It is 10 years to the day since Steve Jobs unveiled the iPhone, an iconic device that has completely transformed the consumer technology landscape.
Jobs first revealed the smartphone on stage at the Macworld conference on Jan. 9, 2007. The then-Apple CEO described the iPhone as “three things – a widescreen iPod with touch controls, a revolutionary mobile phone and a breakthrough Internet communications device.”
“These are not three separate devices – these are one device and we are calling it iPhone,” Jobs added. “Today, Apple is going to reinvent the phone.”
Apple has sold more than a billion iPhones since Jobs took to the stage at Macworld in San Francisco. In a blog post Sunday the tech giant noted that the iPhone has inspired other products such as the iPad and Apple Watch, as well as millions of apps.
The iPhone has had a massive impact on many aspects of consumer technology, according to Jackdaw Research analyst Jan Dawson. “Smartphones are easily the most ubiquitous consumer technology item out there, and the iPhone really pioneered the modern conception of the smartphone,” he explained, via email. “But smartphones are also at the core of all kinds of other things, from wearables to apps to services like Uber and AirBnb. So much of what we use in our daily lives today has smartphones at the center, and it was the iPhone that kicked off the mainstreaming of the smartphone.”
Apple unveiled its latest iPhones – the iPhone 7 and iPhone 7 Plus, in September, and speculation is mounting about the eagerly-anticipated iPhone 8, which is expected to launch later this year.
Rumored iPhone 8 features include an Organic Light-Emitting Diode (OLED) display that could offer greater power efficiency and image quality than Apple’s current Liquid Crystal Display LCD technology. The iPhone 8 may also have an edge-to-edge display and an embedded virtual home button, according to media reports.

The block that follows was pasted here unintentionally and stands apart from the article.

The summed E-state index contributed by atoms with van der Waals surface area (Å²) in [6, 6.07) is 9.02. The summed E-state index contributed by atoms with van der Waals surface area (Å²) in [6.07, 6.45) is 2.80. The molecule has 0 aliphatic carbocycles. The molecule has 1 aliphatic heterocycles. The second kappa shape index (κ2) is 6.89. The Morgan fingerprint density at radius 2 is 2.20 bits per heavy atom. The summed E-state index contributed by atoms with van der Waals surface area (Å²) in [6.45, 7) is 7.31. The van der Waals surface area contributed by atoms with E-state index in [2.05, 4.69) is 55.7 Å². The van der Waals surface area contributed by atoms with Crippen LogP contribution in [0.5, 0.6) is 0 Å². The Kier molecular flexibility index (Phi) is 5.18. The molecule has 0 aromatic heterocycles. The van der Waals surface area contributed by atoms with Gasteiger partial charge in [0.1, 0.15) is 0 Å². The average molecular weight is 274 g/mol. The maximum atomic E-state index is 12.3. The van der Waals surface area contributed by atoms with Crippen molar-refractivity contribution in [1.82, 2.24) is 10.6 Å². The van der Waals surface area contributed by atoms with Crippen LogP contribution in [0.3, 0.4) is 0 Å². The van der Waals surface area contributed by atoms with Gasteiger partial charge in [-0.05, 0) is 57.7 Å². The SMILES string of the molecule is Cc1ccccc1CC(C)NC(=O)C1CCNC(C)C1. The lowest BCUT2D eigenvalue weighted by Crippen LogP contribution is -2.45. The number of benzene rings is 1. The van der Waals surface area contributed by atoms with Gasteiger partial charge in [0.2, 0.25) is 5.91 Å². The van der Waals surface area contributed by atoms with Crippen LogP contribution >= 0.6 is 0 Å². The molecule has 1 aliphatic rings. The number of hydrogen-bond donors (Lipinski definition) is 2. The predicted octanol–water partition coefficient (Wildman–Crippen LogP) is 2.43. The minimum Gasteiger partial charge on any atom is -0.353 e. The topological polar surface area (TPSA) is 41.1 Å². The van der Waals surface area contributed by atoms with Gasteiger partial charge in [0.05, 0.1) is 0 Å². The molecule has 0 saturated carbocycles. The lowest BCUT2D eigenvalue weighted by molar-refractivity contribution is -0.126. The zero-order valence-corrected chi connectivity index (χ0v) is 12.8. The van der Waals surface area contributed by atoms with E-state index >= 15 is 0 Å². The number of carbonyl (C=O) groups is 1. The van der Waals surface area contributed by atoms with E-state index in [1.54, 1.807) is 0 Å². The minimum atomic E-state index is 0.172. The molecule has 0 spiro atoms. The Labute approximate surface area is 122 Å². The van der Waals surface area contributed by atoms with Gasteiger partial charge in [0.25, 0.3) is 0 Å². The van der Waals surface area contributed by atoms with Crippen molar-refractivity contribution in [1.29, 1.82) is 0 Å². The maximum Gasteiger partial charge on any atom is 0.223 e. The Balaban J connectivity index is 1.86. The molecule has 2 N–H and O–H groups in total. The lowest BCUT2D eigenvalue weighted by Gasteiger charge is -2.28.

“iPhone is an essential part of our customers' lives, and today more than ever it is redefining the way we communicate, entertain, work and live,” said Apple CEO Tim Cook, in the company’s blog post. “iPhone set the standard for mobile computing in its first decade and we are just getting started. The best is yet to come.”
Apple, however, saw iPhone sales decline in its 2016 fiscal year, the first such fall since the device was introduced in 2007.
The Cupertino, Calif.-based firm faces stiff competition in the smartphone space. While arch-rival Samsung suffered a setback with its Galaxy Note7 snafu, great things are expected from the South Korean firm’s Galaxy S8, which is expected to make its debut in mid-April.
Dawson told FoxNews.com that a major challenge facing the iPhone is that smartphones have reached a saturation point in major mature markets and among wealthier customers in emerging markets. “There are still some people left who will buy a premium smartphone like the iPhone, but in order to grow the iPhone business, it has to win share from Android unless something changes dramatically in the pricing and positioning of the phone,” he explained, via email. “The other challenge is that the iPhone is now so mature as a product that you no longer have the same drive to replace it every two years – a two, three or even four year old iPhone can still function just fine, and so the push to buy a new one every year or two isn’t as strong as in the past.”
With so many iPhones already in use around the world and the device reaching an important milestone, Apple clearly needs to make a big splash with iPhone 8.
“Apple needs to continue innovating and releasing new technologies and features that are unique to new iPhones in order to convince people to upgrade the phones they have,” wrote Dawson.
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